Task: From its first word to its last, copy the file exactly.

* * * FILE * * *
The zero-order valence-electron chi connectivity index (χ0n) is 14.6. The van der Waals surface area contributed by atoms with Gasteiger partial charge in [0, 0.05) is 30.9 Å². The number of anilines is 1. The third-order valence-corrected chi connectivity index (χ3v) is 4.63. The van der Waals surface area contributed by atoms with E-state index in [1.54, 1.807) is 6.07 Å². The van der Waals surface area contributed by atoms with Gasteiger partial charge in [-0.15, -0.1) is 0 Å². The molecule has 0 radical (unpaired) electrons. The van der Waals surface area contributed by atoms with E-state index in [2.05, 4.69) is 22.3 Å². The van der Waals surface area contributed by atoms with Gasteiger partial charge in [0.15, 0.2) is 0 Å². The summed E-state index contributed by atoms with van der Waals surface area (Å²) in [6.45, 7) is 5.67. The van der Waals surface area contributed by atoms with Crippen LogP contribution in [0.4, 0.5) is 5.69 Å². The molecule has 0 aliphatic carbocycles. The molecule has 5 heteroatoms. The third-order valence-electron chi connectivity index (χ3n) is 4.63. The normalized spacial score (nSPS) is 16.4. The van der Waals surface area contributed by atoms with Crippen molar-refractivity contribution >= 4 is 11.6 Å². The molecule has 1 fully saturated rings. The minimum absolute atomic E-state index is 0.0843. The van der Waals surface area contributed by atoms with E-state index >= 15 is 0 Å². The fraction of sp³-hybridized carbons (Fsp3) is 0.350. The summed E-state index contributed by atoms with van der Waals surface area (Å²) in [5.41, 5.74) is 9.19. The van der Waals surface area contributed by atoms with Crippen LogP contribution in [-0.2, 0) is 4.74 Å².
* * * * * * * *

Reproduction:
The zero-order valence-electron chi connectivity index (χ0n) is 14.6. The van der Waals surface area contributed by atoms with Gasteiger partial charge in [0, 0.05) is 30.9 Å². The number of anilines is 1. The third-order valence-corrected chi connectivity index (χ3v) is 4.63. The van der Waals surface area contributed by atoms with E-state index in [1.54, 1.807) is 6.07 Å². The van der Waals surface area contributed by atoms with Gasteiger partial charge in [-0.15, -0.1) is 0 Å². The molecule has 0 radical (unpaired) electrons. The van der Waals surface area contributed by atoms with E-state index in [2.05, 4.69) is 22.3 Å². The van der Waals surface area contributed by atoms with Gasteiger partial charge in [0.15, 0.2) is 0 Å². The summed E-state index contributed by atoms with van der Waals surface area (Å²) in [6.45, 7) is 5.67. The van der Waals surface area contributed by atoms with Crippen LogP contribution in [0.4, 0.5) is 5.69 Å². The molecule has 0 aliphatic carbocycles. The molecule has 5 heteroatoms. The third-order valence-electron chi connectivity index (χ3n) is 4.63. The normalized spacial score (nSPS) is 16.4. The van der Waals surface area contributed by atoms with Crippen molar-refractivity contribution >= 4 is 11.6 Å². The molecule has 1 fully saturated rings. The minimum absolute atomic E-state index is 0.0843. The van der Waals surface area contributed by atoms with E-state index >= 15 is 0 Å². The fraction of sp³-hybridized carbons (Fsp3) is 0.350. The summed E-state index contributed by atoms with van der Waals surface area (Å²) in [5.41, 5.74) is 9.19. The van der Waals surface area contributed by atoms with Crippen LogP contribution in [-0.2, 0) is 4.74 Å².